The Toyota GT86 has long been the go-to choice for those seeking a fun, affordable and reliable fixed-roof sports car. It has all the key features which many driving enthusiasts are seeking, after all – namely a manual gearbox, a naturally aspirated engine, rear-wheel drive, slick steering and a low kerb weight.
It’s also a comparatively small car, making it easier to manoeuvre and less imposing on those tighter, more challenging routes. Furthermore, it’s not excessively powerful; its 2.0-litre boxer engine puts out 197bhp, all of which can be easily enjoyed without fear of immediately obliterating your licence or putting the Toyota through the nearest fence.
Not that the Toyota GT86 is painfully slow, given that the sub-1,300kg coupe can dispatch the benchmark sprint in a suitably swift 7.6sec. Additionally, when the speed limit drops and you ease off, the Toyota will sip fuel at a bank account-friendly rate. Its impressive economy, in conjunction with low running costs, means you can again enjoy it to its fullest – and on a more regular basis – with few concerns.
A GREAT CONCEPT, BUT NOT A NEW ONE
The concept of sensibly priced and fun sports cars is far from a new one. For decades, companies both small and large have been producing accessible and entertaining machines that are designed to offer big grins to those not on vast budgets.
Back in 1964, for example, Opel had just opened what was claimed to be the first ‘true, modern design studio’ in Europe. Just one year later, at the Frankfurt Motor Show, it unveiled its first concept – a svelte coupe called the Experimental GT.
OPEL’S EXCITING COMPACT SPORTS CAR ARRIVES
The two-seat concept was just a styling experiment but, following a tremendous reception from Opel’s management and the public alike, a production version was given the green light. To help keep costs and complexity down, the new coupe would be based primarily on Opel’s Kadett B compact car; it would also be offered with straightforward four-cylinder engines, again from Opel’s existing line-up, which would drive the rear wheels via a manual or automatic transmission.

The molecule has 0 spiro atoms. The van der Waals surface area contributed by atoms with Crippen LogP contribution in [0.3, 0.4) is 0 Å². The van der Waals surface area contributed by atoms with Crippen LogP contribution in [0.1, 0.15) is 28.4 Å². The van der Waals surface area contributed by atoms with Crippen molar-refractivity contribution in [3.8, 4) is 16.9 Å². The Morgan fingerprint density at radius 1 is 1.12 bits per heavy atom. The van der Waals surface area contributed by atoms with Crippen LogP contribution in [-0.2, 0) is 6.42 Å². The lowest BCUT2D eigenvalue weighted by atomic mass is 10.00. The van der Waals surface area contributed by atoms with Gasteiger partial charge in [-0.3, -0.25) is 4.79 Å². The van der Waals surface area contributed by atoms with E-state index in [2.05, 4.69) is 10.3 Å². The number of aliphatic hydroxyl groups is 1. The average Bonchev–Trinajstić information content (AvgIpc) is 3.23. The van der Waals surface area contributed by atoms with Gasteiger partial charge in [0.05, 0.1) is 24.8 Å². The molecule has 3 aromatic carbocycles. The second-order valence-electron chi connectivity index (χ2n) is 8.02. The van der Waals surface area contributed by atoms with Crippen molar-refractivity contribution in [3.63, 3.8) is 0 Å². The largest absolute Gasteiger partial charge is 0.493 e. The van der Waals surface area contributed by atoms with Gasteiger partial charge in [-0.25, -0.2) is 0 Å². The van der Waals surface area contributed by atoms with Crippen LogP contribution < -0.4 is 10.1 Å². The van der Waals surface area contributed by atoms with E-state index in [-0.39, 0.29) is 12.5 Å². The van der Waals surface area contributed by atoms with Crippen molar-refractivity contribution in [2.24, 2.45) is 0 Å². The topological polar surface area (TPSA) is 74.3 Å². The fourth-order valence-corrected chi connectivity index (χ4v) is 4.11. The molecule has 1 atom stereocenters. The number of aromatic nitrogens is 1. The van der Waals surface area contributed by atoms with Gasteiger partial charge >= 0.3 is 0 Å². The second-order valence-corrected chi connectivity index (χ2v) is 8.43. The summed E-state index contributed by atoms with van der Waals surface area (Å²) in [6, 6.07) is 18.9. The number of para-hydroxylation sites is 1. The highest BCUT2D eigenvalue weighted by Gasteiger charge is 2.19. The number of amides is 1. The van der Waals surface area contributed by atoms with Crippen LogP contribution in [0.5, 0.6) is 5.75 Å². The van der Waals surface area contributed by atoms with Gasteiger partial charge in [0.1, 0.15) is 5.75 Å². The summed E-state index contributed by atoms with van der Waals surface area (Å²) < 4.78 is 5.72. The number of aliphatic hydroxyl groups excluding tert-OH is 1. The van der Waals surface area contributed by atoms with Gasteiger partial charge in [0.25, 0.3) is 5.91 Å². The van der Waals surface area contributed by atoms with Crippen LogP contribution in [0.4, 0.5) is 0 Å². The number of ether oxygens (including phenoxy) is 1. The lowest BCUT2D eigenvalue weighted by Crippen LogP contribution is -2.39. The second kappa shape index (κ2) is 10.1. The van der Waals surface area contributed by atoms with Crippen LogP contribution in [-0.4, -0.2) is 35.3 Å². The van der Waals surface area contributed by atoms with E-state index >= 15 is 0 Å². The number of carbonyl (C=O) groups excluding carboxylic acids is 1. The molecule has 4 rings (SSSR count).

Remarkably, the stylish exterior of the production car – dubbed simply the ‘GT’ – would remain close to that of the concept. Bucket seats and plenty of instrumentation upped the excitement inside, while features such as three-point safety belts made the compact Opel safer and more pleasant to live with.
Buyers of the left-hand-drive GT could initially opt for a 1.1-litre four-cylinder petrol engine that produced 59bhp, or a 1.9-litre four-cylinder engine that produced a more substantial 89bhp. It was the latter that would prove most popular, unsurprisingly; so equipped, the GT weighed 960kg and was capable of 0-62mph in 11.5sec.
BUILT WITH OUTSIDE HELP
Although not jointly developed, as was the case with the Toyota GT86 – which was the product of a collaboration with Subaru – a lot of outside help was called upon to put the GT together. The French coachbuilders Chausson and Brissoneau & Lotz were responsible for a substantial chunk of the Opel’s production; Chausson would stamp and assemble the body, then Brissoneau & Lotz would paint, finish and trim the GT’s shell. Afterwards, Opel would complete the final mechanical assembly at its plant in Germany.
In the US, where the car was a sales hit, the Opel cost almost 30 per cent less than a Corvette. In the UK, the entry-level version of the GT would cost around £2,000 in 1970 – which was admittedly more than alternatives from Triumph or MG, but far less than some cars from Lotus or Jaguar.
STILL A SURPRISINGLY ACCESSIBLE CLASSIC
Although the Opel GT was only in production from 1968 to 1973, a grand total of 103,463 rolled off the production lines in that relatively short timeframe. Such figures were testament to how attractive the Opel’s blend of price, performance and styling had proven; for comparison, MG sold a total of 68,738 of its GT coupes in the same five-year period.
Thanks in part to the fact that so many were built, good Opel GTs remain a comparatively affordable used buy. Projects are often available for a few thousand pounds, while smart GTs can be picked up at auctions for around £10,000 – which is about the same as an early high-mileage Toyota GT86.
CLASSIC OR MODERN?
You don’t even have to spend a tremendous amount if you’re smitten with the idea of buying one of these neat little classic coupes, as we saw a beautiful GT cross the blocks last year for just £13,200. It might not have a lot of power but an immaculate Opel GT would no doubt be a more rewarding and enjoyable alternative a similarly priced, but far tattier, more powerful coupe of a similar vintage.
If you’re just looking for turn-key fun, however, then a modern sports car such as the Toyota GT86 is a better choice. It might be a little bigger and noticeably heavier, but it’ll offer similarly pure and easily enjoyed motoring – with none of the drawbacks of a classic car.
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